Film Preservation 101: Is Nitrate Film Really Dangerous?

Is Nitrate Film Really Dangerous? Nitrate film is a material we don’t often encounter at the National Archives for obvious reasons. After the devastating 1978 nitrate vault fire, the agency quickly copied any remaining nitrate to acetate or polyester safety film and disposed of the original reels. When we do come across a reel in … Continue reading Film Preservation 101: Is Nitrate Film Really Dangerous?

Film Preservation 101: Scratch Hazards and Fixes

For those working with archival films, encountering film scratches is just part of the job. At the National Archives we care for films that range from pristine camera negatives with not a scratch to be seen, all the way to beat-up projection prints that look like they were rubbed with sandpaper. Scratches can be black … Continue reading Film Preservation 101: Scratch Hazards and Fixes

Film Preservation 201: Exploring A&B Rolls with “Jenny is a Good Thing”

Earlier we wrote about an Oscar-nominated film preserved at the National Archives (NARA) called Jenny is a Good Thing. It was produced in 1969 by the Department of Health, Education, and Welfare, but for a long time we didn’t know where the original film reels were stored. In 2007, NARA archivists rescued over 3,000 government … Continue reading Film Preservation 201: Exploring A&B Rolls with “Jenny is a Good Thing”

Film Preservation 101: Why are old films sometimes pink?

Film Preservation 101 is an occasional series in which we answer our most frequently asked questions. Please submit your  burning questions about film preservation in the comments below! What is Color Fading? Why are old films sometimes pink? The simple answer is color fading. This might seem a little confusing, since it looks like the film … Continue reading Film Preservation 101: Why are old films sometimes pink?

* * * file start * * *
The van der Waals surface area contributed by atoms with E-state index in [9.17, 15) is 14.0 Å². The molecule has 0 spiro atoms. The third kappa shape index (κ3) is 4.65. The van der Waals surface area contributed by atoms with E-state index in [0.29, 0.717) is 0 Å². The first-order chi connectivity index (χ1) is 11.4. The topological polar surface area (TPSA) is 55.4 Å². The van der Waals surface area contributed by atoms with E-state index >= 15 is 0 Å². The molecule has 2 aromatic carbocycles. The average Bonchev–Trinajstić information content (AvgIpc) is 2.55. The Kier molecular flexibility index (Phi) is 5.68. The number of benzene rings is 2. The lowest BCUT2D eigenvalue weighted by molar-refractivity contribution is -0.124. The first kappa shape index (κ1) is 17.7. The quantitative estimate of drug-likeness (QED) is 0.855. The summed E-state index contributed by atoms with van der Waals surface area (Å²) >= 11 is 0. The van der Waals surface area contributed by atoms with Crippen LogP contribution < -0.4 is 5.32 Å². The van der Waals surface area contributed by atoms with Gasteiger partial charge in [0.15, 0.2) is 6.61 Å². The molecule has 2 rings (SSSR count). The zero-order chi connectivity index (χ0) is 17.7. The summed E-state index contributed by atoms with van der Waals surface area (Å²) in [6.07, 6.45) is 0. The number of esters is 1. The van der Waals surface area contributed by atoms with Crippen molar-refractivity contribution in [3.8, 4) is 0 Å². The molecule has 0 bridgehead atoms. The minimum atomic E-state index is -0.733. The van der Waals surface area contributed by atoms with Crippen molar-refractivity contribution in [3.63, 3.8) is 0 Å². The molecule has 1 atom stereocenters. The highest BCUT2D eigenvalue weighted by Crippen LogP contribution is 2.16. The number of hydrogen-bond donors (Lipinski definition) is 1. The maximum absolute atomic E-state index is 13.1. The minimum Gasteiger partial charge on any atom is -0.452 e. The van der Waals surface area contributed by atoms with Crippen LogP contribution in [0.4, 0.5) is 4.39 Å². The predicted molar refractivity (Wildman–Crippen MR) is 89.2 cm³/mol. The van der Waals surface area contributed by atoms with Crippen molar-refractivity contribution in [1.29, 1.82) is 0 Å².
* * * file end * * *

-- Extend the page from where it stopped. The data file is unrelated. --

Film Preservation 101: This 80 Year Old Film Printer Still Contributes to Preservation

This week we celebrate the National Archives' 80th birthday. For the motion picture lab, this anniversary was an opportunity to look back to the beginnings of the organization, when the Archives was still in its teen years and William T. Cooper, Jr. posed for photographs with the Depue optical reduction film printer. The photos, taken … Continue reading Film Preservation 101: This 80 Year Old Film Printer Still Contributes to Preservation

Film Preservation 101: What are the holes on the sides of the film for?

Have you ever thought to yourself: “Those holes on the side of the film, I wonder what they’re for?” Maybe you were afraid to ask? If you think it sounds like a dumb question, let me assure you that some super-smart people have asked us this before. Today we’ll tell you not only what those … Continue reading Film Preservation 101: What are the holes on the sides of the film for?

Film Preservation 101: Is Restoration the Same as Preservation?

When you watch NARA's video for The March on YouTube the first thing you see onscreen is a note that the film was “Preserved and Restored by the National Archives.” You may wonder why we make the distinction between preservation and restoration. Aren't they the same thing? The differences between preservation and restoration are subtle, … Continue reading Film Preservation 101: Is Restoration the Same as Preservation?

Film Preservation 101: What’s the Difference Between a Film and a Video?

This week’s guest post is from Audrey Amidon.  Audrey is a Preservation Specialist in NARA’s Motion Picture Preservation Lab. Film Preservation 101: What’s the Difference Between a Film and a Video? Do you know what I am? Okay, if you’re one of the people who can immediately identify the objects in the images seen here, … Continue reading Film Preservation 101: What’s the Difference Between a Film and a Video?